Mobile Browsing: Can Your iPhone Access State Portals?

Government Technology grades state Web sites on their mobile-phone friendliness.

by / February 19, 2009

With mobility having transformed from novelty to necessity, millions of Web sites are being optimized to better serve users who access them via mobile devices. The mobile devices people use to access these sites are also changing. Laptops and tablet PCs remain common, but more than ever, people are surfing the Web on their smartphones, using preinstalled mobile-browser software. In many cases, this software is proprietary, and depending on a user's network or location, Web browsing speeds can vary wildly.

Interactive Map: Rating the States

To keep the click count high, more Web sites are offering users a mobile version of existing sites. Due to phones' small screens, cumbersome interface and differing speeds, these mobile sites, often at a URL such as or, typically display fewer and lower-resolution graphics and feature hyperlinks to only the most pertinent information. YouTube, for example, has a mobile site at that serves up videos to users on BlackBerrys and iPhones. BlackBerrys and iPhones don't support Flash, the standard video format YouTube uses. So the mobile site streams videos in Real Time Streaming Protocol (RTSP), a format both phones do support.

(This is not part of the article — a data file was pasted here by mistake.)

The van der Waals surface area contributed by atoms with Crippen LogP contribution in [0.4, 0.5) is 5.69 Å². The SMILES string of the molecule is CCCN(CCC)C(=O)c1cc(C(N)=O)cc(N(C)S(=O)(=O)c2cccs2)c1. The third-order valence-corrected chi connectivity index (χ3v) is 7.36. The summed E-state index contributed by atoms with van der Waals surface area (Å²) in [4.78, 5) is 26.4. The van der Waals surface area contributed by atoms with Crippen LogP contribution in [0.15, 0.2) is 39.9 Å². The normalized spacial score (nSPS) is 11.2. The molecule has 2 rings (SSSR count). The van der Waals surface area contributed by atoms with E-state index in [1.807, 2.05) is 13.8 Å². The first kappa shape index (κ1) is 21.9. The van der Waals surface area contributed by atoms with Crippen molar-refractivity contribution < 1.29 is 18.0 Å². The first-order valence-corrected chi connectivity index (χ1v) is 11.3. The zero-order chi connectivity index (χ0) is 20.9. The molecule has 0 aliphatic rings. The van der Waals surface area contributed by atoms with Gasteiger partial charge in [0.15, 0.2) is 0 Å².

YouTube is just one example of a popular Web site optimized for the mobile user. Google, Yahoo, Facebook and countless others have also optimized their sites. So how has this movement to mobility changed state government Web sites? That's the question Government Technology sought to investigate. In our test, we visited every state Web site on both a desktop PC and a BlackBerry Curve to see which sites were best for smartphone browsing. State sites were graded using an A, B, C, D, F scale. These grades don't reflect an evaluation of any site were it to be visited on a PC or laptop. The grades apply strictly to how the sites function on a BlackBerry Curve.

In the interest of full disclosure, our site,, does not feature a version optimized for mobile phones or a text-only version.

Chad Vander Veen

Chad Vander Veen previously served as the editor of FutureStructure, and the associate editor of Government Technology and Public CIO magazines.

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